LAS VEGAS – LG has consistently made some of the prettiest TV screens on the market, but a good display alone is no longer enough to entice savvy consumers. At CES 2016, LG highlighted its commitment to making premium products, and for TVs, that means a stunning OLED display, slimmer designs and an intuitive way to navigate to your favorite content.
I attended LG's press conference, where company representatives showcased some of its new products. Taking center stage was its LG Signature line of high-end goods. For TVs, this mean the LG Signature G6 OLED TV. While LG has been making OLED TVs for years, its new G6 line will set itself apart from its predecessors with a thin profile and high dynamic range capabilities.
From a design perspective, the G6 will look quite different from LG's previous OLED models. This line of TVs will eschew the traditional plastic design of most flatscreen TVs and opt instead for a thin glass panel. The screen and panel together measure only 2.57 millimeters thick – the approximate width of four credit cards stacked on top of one another.
MORE: What's Next for TV: 4K Goes Mainstream, But Here Comes HDR
Naturally, this thinness poses a problem for conventional speakers, but LG has sidestepped the issue with a new TV stand that kills two birds with one stone. The G6's base doubles as a sound system, complete with extra woofers to up the bass. LG representatives explained that the speakers can fold up behind the system for those who want to wall-mount the device.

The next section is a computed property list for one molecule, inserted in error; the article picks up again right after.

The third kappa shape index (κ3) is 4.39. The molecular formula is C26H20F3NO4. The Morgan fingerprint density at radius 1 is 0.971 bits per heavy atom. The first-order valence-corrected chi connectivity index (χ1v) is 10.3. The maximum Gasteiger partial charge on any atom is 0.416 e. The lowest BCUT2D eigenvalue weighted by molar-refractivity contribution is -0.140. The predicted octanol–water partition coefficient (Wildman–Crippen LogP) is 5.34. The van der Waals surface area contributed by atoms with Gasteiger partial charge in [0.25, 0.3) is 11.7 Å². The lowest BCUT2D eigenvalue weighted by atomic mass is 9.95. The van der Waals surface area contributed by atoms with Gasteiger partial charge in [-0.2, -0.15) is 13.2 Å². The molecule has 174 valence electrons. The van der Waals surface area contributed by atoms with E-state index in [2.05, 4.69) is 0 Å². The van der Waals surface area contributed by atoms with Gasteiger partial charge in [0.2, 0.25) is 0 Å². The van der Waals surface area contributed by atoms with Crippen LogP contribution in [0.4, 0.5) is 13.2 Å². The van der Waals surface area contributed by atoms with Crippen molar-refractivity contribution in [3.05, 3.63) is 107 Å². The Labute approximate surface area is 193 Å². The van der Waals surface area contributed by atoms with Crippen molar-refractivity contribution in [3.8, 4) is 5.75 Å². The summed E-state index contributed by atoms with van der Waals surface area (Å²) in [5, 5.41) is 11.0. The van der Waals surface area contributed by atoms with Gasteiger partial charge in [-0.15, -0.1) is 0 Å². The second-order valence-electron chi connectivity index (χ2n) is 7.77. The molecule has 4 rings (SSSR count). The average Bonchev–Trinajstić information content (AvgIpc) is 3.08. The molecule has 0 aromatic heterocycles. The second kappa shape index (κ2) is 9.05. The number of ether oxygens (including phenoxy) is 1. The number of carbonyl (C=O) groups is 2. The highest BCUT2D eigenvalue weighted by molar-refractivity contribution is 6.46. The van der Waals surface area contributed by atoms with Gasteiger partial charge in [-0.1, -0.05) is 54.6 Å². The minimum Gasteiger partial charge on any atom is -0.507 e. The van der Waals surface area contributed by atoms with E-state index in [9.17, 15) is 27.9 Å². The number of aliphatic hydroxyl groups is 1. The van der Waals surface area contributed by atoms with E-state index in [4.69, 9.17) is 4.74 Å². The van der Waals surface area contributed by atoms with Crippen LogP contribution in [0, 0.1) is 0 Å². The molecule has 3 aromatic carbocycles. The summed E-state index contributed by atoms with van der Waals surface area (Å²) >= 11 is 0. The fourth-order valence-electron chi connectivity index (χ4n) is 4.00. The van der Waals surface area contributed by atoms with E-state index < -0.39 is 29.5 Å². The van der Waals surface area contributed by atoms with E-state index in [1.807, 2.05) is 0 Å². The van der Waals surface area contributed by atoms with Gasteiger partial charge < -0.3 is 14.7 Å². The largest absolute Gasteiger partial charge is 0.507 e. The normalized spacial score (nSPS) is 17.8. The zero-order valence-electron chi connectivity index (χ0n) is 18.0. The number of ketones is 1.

In terms of the screen, OLED is still best-known for displaying true blacks and high-contrast colors. Although some LCD screens are brighter, OLED screens provide a wider greyscale range, which can (theoretically, at least) display more true-to-life color palettes. LG was quick to point out that NASA's UHD channel had complimented its blacks as being some of the most accurate on the market for astronomical photos and videos.
The big difference between this year's and last year's OLED screens is in their HDR capabilities. While previous screens did not support high dynamic range content, the G6 is compatible with both the industry-standard HDR 10 and the supposedly more powerful Dolby Vision HDR protocols. Furthermore, the screen has been certified by the UHD Alliance as an "Ultra HD Premium" system. Over the next few months, LG will work alongside HDR providers like Amazon Prime in order to ensure optimal video quality on its systems.
LG also touched upon a similar line of OLED TVs known as the E6, as well as a line of more traditional LED/LCD televisions, including its first-ever consumer 8K model. Prices and release dates for the new TVs are not yet known, although LG hopes to make them available sooner rather than later.
I took a look at the G6 firsthand, and was amazed by its high contrast and color fidelity. Although it showed an image of the moon lightening and darkening in order to showcase its blacks, my favorite display was one of the sun, red and orange flames flickering and roiling in its fiery corona. If the G6 could have the same effect on an action movie or a video game, it's not hard to see how immersive the technology could be.